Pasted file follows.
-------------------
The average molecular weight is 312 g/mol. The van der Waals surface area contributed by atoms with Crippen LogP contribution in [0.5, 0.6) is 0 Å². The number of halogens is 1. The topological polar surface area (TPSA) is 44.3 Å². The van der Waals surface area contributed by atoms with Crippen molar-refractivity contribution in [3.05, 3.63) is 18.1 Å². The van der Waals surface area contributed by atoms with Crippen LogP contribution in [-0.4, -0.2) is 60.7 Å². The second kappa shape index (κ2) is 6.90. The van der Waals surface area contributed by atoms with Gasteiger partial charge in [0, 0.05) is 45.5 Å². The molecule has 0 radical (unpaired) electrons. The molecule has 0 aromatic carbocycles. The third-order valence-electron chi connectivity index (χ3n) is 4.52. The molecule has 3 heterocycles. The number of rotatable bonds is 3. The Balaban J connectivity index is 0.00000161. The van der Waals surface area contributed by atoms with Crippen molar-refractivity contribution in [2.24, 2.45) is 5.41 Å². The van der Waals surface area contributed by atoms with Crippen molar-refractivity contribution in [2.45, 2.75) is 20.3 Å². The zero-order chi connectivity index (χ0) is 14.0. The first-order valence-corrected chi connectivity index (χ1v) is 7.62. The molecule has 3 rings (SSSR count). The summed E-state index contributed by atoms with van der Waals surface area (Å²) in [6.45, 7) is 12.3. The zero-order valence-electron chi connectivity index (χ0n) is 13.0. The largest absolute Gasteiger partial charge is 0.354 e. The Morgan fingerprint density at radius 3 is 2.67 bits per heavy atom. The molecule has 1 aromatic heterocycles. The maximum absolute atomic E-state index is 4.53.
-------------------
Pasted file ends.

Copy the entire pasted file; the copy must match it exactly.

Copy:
The average molecular weight is 312 g/mol. The van der Waals surface area contributed by atoms with Crippen LogP contribution in [0.5, 0.6) is 0 Å². The number of halogens is 1. The topological polar surface area (TPSA) is 44.3 Å². The van der Waals surface area contributed by atoms with Crippen molar-refractivity contribution in [3.05, 3.63) is 18.1 Å². The van der Waals surface area contributed by atoms with Crippen LogP contribution in [-0.4, -0.2) is 60.7 Å². The second kappa shape index (κ2) is 6.90. The van der Waals surface area contributed by atoms with Gasteiger partial charge in [0, 0.05) is 45.5 Å². The molecule has 0 radical (unpaired) electrons. The molecule has 0 aromatic carbocycles. The third-order valence-electron chi connectivity index (χ3n) is 4.52. The molecule has 3 heterocycles. The number of rotatable bonds is 3. The Balaban J connectivity index is 0.00000161. The van der Waals surface area contributed by atoms with Crippen molar-refractivity contribution in [2.24, 2.45) is 5.41 Å². The van der Waals surface area contributed by atoms with Crippen molar-refractivity contribution in [2.45, 2.75) is 20.3 Å². The zero-order chi connectivity index (χ0) is 14.0. The first-order valence-corrected chi connectivity index (χ1v) is 7.62. The molecule has 3 rings (SSSR count). The summed E-state index contributed by atoms with van der Waals surface area (Å²) in [6.45, 7) is 12.3. The zero-order valence-electron chi connectivity index (χ0n) is 13.0. The largest absolute Gasteiger partial charge is 0.354 e. The Morgan fingerprint density at radius 3 is 2.67 bits per heavy atom. The molecule has 1 aromatic heterocycles. The maximum absolute atomic E-state index is 4.53.